The question to our hearts this Christmas is “Is He still hidden in plain view in my life?” Jesus told us that WE are the light of the world. Remember singing, “This little light of mine, I’m gonna let it shine.” In this season of lights you can let His Light shine a little brighter through you, honoring the one true light of the world. Don’t let Him stay hidden in plain view, let him shine! Make a noise. shout a praise. sing a song. ring a bell. Yes, you can do those things. But you can also speak a little kinder to that harried cashier, love a little more gently when correcting your child, hug a little tighter when greeting a loved one, smile a little brighter when greeting strangers.


Don’t keep Him hidden in plain view, let the Light of the world shine through you.

Merry Christmas and Happy Hanukah!

Ready or not, Here comes Christmas!


Delightful mugs of cocoa in front of a lovely blazing fire while gazing at a beautifully decorated Christmas tree with carols playing in the background.

Christmas cards with Mary, innocent and beautiful, Joseph, strong and watchful, and a sweet sleeping baby lying in a manger of clean straw, with angels hovering all

Does this remind you of Christmases past?

Instead of the twinkling lights of a Christmas tree, Mary and Joseph saw the glorious light of an amazingly brilliant star. Instead of the sounds of carols being sung by a choir, they heard the hooves of the donkey, the clatter of carts on cobblestone and the laughter of children as they traveled to Bethlehem with the crowds of people. Instead of decorated coffee mugs they drank their cool water out of …. I’m really not sure what they used for drinking. Perhaps a clay bowl or a leather wine skin or possibly a wooden cup.

Sometimes as writers we make it dismal and hard or simple and joyful. As poets we clean it up, romanticize it or spiritualize it. As artists we might paint it as a brown desert scene or with snow or with a golden glow. Basically none of us in our present day know what it was really like.  But regardless of how we imagine it, paint it or spiritualize it, the most  important fact is this: HE DID COME.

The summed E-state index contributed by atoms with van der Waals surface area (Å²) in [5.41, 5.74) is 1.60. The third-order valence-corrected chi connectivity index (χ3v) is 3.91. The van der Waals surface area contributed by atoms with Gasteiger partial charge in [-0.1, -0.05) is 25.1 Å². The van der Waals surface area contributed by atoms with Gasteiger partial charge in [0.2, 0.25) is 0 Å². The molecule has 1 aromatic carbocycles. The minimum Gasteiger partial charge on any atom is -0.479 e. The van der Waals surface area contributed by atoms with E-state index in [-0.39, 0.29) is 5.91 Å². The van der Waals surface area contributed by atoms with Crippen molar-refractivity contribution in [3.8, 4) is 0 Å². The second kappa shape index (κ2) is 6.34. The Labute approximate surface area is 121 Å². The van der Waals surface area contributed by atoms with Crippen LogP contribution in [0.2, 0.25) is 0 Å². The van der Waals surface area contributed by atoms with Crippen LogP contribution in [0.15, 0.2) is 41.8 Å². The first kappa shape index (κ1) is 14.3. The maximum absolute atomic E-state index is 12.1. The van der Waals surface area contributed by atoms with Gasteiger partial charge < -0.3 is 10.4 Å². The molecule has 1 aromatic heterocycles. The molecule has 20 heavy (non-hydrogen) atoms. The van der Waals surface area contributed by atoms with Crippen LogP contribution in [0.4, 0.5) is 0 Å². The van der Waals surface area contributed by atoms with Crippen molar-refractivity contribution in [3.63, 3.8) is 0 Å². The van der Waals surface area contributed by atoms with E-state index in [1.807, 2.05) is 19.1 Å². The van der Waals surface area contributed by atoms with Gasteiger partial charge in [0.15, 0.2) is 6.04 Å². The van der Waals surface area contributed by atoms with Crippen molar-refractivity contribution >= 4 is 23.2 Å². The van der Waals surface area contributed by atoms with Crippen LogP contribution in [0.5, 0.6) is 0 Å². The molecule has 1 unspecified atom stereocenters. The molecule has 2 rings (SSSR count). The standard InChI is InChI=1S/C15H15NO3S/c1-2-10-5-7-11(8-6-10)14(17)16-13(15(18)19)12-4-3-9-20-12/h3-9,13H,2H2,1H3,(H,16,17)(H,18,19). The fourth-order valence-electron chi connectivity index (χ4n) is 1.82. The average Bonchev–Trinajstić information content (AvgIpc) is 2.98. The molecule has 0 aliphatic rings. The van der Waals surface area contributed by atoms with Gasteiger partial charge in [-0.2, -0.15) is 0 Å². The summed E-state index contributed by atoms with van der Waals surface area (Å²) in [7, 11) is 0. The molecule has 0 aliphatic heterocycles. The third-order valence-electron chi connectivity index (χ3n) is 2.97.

Whether it was cold or hot, dirty or clean, beautiful or just raw. HE CAME

This Christmas my house is under major renovation and my usual routine of December has been totally interrupted. Last year I celebrated each morning by drinking from a different coffee mug and remembering how I got each one. I took a moment to stop and meditate on the true meaning of Christmas and even had a prayer focus on some days. I loved reading the comments and so many joined with me each morning.


This morning as I stood in the middle of the chaos-hammers banging and saws sawing-I realized that Christmas would not wait for me. It would still come December 25, ready or not! This year the ONLY Christmas decor I have is a few coffee cups and one poinsettia. So I have a new plan for this year. When celebrating Sabbath the Jewish people light two candles every Friday evening at Sundown. The first is to remember, the second is to observe or celebrate. My plan is to follow the Jewish example: remember and observe. At least once a day, with my cup of coffee, I will make a point to stop and remember. I will remember that although my house is a little chaotic it will come back together and be beautiful and new and different. That is what the First Christmas did: Brought order out of chaos and made all things beautiful, new and different.

This year I will observe and celebrate Christmas, even in all the mess. The word Celebrate means “to publically acknowledge a happy or significant event.” And that, my friend, is exactly what I plan to do. I will greet others with “Merry Christmas!” I will hum or even sing songs about His birth, maybe out loud in Walmart! And I will gather with friends, exchange gifts and keep a stash of cash easily accessible to give to the bell ringers of the Salvation Army. I will celebrate the most significant event in all of history: His birth, His death, and His resurrection.


Merry Christmas!

Let’s stop, remember and observe with great gladness and joy!

Earth has no sorrow that Heaven can’t heal


What an amazing statement. Earth has no sorrow that Heaven can’t heal.

This morning as I was sitting staring out into my back yard, my heart was aching for some of my loved ones who are broken, desperate and hurting. Quietly, deep in my spirit I began to hear the words to David Crowder’s song: “Earth has no sorrow that Heaven can’t heal.”

Then the next line came, “So lay down your burdens, come as you are.”

You know, it doesn’t matter if you are crying out to Him for the first time, struggling with an addiction or you have faithfully walked with Him for many years, there is still a place where we all come, broken hearted. Yet, in our desperate cry we hear the echo of heaven: “There is no sorrow that heaven can’t heal!” What a simple but profound statement about our magnificent savior. There really is no sorrow that He did not make provision for on the cross and in his resurrection.